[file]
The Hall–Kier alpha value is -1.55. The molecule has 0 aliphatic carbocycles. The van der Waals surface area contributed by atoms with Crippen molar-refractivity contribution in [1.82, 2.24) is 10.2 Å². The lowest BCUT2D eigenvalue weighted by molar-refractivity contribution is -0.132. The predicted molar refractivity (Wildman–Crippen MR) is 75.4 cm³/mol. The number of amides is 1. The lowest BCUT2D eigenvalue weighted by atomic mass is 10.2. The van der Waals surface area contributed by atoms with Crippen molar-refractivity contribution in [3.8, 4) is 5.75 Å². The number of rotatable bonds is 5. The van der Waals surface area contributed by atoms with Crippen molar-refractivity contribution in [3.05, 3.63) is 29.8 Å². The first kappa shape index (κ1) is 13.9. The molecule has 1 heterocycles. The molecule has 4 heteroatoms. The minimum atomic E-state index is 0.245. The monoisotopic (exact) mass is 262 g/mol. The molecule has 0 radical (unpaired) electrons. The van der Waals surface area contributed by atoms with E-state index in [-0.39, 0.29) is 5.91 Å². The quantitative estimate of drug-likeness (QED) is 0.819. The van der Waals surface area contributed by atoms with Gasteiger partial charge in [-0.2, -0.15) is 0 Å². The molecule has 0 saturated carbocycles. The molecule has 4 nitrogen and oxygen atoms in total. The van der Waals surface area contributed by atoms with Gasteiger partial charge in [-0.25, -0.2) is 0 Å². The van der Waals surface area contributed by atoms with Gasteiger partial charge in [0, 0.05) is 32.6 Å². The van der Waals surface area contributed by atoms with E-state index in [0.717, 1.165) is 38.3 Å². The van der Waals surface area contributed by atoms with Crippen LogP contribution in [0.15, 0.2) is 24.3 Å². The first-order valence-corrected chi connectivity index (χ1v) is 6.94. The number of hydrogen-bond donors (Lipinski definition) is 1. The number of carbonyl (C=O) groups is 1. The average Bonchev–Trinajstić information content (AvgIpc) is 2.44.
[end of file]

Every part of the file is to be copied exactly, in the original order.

The Hall–Kier alpha value is -1.55. The molecule has 0 aliphatic carbocycles. The van der Waals surface area contributed by atoms with Crippen molar-refractivity contribution in [1.82, 2.24) is 10.2 Å². The lowest BCUT2D eigenvalue weighted by molar-refractivity contribution is -0.132. The predicted molar refractivity (Wildman–Crippen MR) is 75.4 cm³/mol. The number of amides is 1. The lowest BCUT2D eigenvalue weighted by atomic mass is 10.2. The van der Waals surface area contributed by atoms with Crippen molar-refractivity contribution in [3.8, 4) is 5.75 Å². The number of rotatable bonds is 5. The van der Waals surface area contributed by atoms with Crippen molar-refractivity contribution in [3.05, 3.63) is 29.8 Å². The first kappa shape index (κ1) is 13.9. The molecule has 1 heterocycles. The molecule has 4 heteroatoms. The minimum atomic E-state index is 0.245. The monoisotopic (exact) mass is 262 g/mol. The molecule has 0 radical (unpaired) electrons. The van der Waals surface area contributed by atoms with E-state index in [-0.39, 0.29) is 5.91 Å². The quantitative estimate of drug-likeness (QED) is 0.819. The van der Waals surface area contributed by atoms with Gasteiger partial charge in [-0.2, -0.15) is 0 Å². The molecule has 0 saturated carbocycles. The molecule has 4 nitrogen and oxygen atoms in total. The van der Waals surface area contributed by atoms with Gasteiger partial charge in [-0.25, -0.2) is 0 Å². The van der Waals surface area contributed by atoms with Gasteiger partial charge in [0, 0.05) is 32.6 Å². The van der Waals surface area contributed by atoms with E-state index in [0.717, 1.165) is 38.3 Å². The van der Waals surface area contributed by atoms with Crippen LogP contribution in [0.15, 0.2) is 24.3 Å². The first-order valence-corrected chi connectivity index (χ1v) is 6.94. The number of hydrogen-bond donors (Lipinski definition) is 1. The number of carbonyl (C=O) groups is 1. The average Bonchev–Trinajstić information content (AvgIpc) is 2.44.